There has been much discussion recently about adoptee voices. About what they say, how they say it, and about whether other people listen to them. There has also been much discussion around adopter voices, and if in some cases they are ‘doing all the talking and none of the listening’ There has been much debate about ‘over-sharing’, and protecting young adoptees privacy and stories. As with any debate, there are many sides, and in many cases, all these voices are valid and important. But how do we decide who is right? who we should listen to? I don’t know, I don’t think I can answer this, and it will forever be a topic of hot debate.
I am not going to speak for all adoptees, because even though I am adopted, I am not all adoptees. My story and experiences are not all of theirs. Their voices are every much as important as mine. I want to listen to them, to hear from them, to learn from them. I know that not all adoptions were like mine. I want to understand why they have the feelings they do. I want to make sure I am as much prepared as I can be for when my little girl (who is also adopted) needs me to walk with her through her journey to coming to terms with her own story. I cannot do this if I draw on only my knowledge or experiences. I am so very grateful to adoptees who have already spoken. Some of the stuff they have shared has been incredibly hard to hear, but it has massively opened my eyes. I hope lessons can be leant from their stories, so that we do better. I’m never going to be perfect, and I’m never going to get it all right, but I do know that with the knowledge and understanding I now have, I have some hope of being the right support for my little one.
More recently I have been thinking about how I help my little girl to raise her voice. She’s only 5 at the moment, so she’s not going to be tweeting, or writing any blogs any time soon. I do try to think about how she might feel or what she might have to say, but, I don’t want to speak for her. She has her own thoughts, and her own voice. I think that it’s really important, even at her young age for her to be able to tell others what and how she feels about adoption. I want for her to have the opportunities to use her voice, but I don’t want to be putting the words into her mouth for her to speak. They have to be her her own words, even if I’m uncomfortable with what she might say. I’m also aware that I don’t want to use her, to force her to speak when she doesn’t want to, or she doesn’t have the words to say. I don’t want to take her words when she doesn’t have the understanding to consent to share her thoughts. It’s a fine line, one I’m still mulling over.
The other week we filmed a video at our Adoption Agency to be used in training for prospective adopters. We were asked to talk about our experience of direct contact with Birth Family. I was keen to share our very positive experience in the hope that it would encourage other adopters to consider it. I suggested that our little girl could join the discussion around how she finds the experience of meeting her relative, and how it makes her feel. I was really torn about if we should ‘use’ her in this way, especially as when I discussed it with her before filming she got upset because it made her really miss her family. I thought hard about if it would be right to put her through an emotional and stressful experience. We decided that we’d see how she felt on the day, and let her decide if she’d like to talk or not. In the end she did, and she did brilliantly. I think that hearing how it is from the child themselves is such a powerful message. For those adopters to hear is so valuable. They’re not just hearing a social worker tell them the benefits of contact. They’re seeing the benefits in real life. I’m really proud of her, and in the end felt that we’d made the right decision that was in her best interests. I hope she’ll look back and know that we tried to include her, and we strongly believe in the importance of giving her opportunities to use her voice to make adoption better for other children. I am grateful to our Adoption Agency for listening to us, and taking on board our suggestion to include our daughter. I’m grateful they are forward thinking, and child centred. I hope this experience will encourage them to seek adoptee voices more in the future.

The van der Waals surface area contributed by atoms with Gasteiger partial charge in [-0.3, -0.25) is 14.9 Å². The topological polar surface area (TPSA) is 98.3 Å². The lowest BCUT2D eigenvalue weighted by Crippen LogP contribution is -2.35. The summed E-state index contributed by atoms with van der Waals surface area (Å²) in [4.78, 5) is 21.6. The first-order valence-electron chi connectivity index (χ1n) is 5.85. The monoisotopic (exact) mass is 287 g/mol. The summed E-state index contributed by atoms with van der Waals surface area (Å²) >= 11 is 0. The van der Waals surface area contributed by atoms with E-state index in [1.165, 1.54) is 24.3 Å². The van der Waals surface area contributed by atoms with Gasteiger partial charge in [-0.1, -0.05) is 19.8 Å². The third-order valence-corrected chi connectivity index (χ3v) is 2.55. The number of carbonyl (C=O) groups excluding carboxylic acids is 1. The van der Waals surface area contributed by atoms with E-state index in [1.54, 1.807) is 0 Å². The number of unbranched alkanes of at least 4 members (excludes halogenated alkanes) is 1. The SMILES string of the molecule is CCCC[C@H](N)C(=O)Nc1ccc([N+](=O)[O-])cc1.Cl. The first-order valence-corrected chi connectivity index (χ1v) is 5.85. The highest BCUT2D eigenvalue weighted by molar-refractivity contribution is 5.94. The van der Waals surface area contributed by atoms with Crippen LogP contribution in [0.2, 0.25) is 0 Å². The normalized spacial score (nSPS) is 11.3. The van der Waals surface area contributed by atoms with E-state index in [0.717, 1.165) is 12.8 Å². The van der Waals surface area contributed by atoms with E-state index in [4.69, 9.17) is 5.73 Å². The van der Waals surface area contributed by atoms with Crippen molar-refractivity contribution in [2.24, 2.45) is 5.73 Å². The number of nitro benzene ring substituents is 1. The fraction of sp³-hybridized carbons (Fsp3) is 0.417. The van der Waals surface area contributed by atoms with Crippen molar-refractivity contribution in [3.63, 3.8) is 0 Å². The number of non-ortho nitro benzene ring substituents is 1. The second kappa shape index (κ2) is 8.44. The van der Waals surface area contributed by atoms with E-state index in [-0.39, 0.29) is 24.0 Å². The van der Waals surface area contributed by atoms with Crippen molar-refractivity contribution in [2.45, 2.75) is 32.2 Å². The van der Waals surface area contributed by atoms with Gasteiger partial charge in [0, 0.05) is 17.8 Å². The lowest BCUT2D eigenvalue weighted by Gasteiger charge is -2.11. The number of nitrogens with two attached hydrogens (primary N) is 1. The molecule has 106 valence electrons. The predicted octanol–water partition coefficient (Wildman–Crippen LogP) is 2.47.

Another opportunity for her to raise her voice is coming this week, again at our Adoption Agency. We have been involved in some adopter focus groups in which we help to shape and plan the training and support services offered by the agency. It was suggested that as its half term this week, maybe the children could attend the focus group, and they could tell us what they’d like to see happen. I thought this was a brilliant idea, and such a great way to give the message that the adults want to listen to the children currently affected by adoption. Again, at only just 5 I’m not sure my little girl fully understands about adoption, but it will be really interesting to see what she would come up with.
So, in conclusion I am grateful to adoptees for raising their voices. I hope adopters listen and are challenged by what is said. I am hopeful that we can continue to find ways to help our daughter raise her voice so that the future of adoption can be improved for her as well as many other children.